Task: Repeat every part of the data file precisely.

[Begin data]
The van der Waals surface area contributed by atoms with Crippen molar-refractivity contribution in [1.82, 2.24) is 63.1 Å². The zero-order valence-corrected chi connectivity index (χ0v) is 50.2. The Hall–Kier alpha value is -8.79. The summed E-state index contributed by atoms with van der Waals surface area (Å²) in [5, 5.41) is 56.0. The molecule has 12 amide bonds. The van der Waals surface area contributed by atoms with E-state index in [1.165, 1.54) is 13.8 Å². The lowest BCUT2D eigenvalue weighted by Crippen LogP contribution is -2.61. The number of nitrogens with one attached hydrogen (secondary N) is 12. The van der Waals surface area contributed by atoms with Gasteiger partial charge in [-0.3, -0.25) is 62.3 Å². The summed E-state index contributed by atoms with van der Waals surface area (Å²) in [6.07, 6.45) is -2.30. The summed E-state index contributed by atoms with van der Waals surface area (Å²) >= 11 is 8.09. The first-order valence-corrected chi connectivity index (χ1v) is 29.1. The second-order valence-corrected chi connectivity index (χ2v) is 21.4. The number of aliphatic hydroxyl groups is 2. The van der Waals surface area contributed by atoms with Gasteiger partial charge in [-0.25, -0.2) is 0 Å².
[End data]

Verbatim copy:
The van der Waals surface area contributed by atoms with Crippen molar-refractivity contribution in [1.82, 2.24) is 63.1 Å². The zero-order valence-corrected chi connectivity index (χ0v) is 50.2. The Hall–Kier alpha value is -8.79. The summed E-state index contributed by atoms with van der Waals surface area (Å²) in [5, 5.41) is 56.0. The molecule has 12 amide bonds. The van der Waals surface area contributed by atoms with E-state index in [1.165, 1.54) is 13.8 Å². The lowest BCUT2D eigenvalue weighted by Crippen LogP contribution is -2.61. The number of nitrogens with one attached hydrogen (secondary N) is 12. The van der Waals surface area contributed by atoms with Gasteiger partial charge in [-0.3, -0.25) is 62.3 Å². The summed E-state index contributed by atoms with van der Waals surface area (Å²) in [6.07, 6.45) is -2.30. The summed E-state index contributed by atoms with van der Waals surface area (Å²) >= 11 is 8.09. The first-order valence-corrected chi connectivity index (χ1v) is 29.1. The second-order valence-corrected chi connectivity index (χ2v) is 21.4. The number of aliphatic hydroxyl groups is 2. The van der Waals surface area contributed by atoms with Gasteiger partial charge in [-0.25, -0.2) is 0 Å².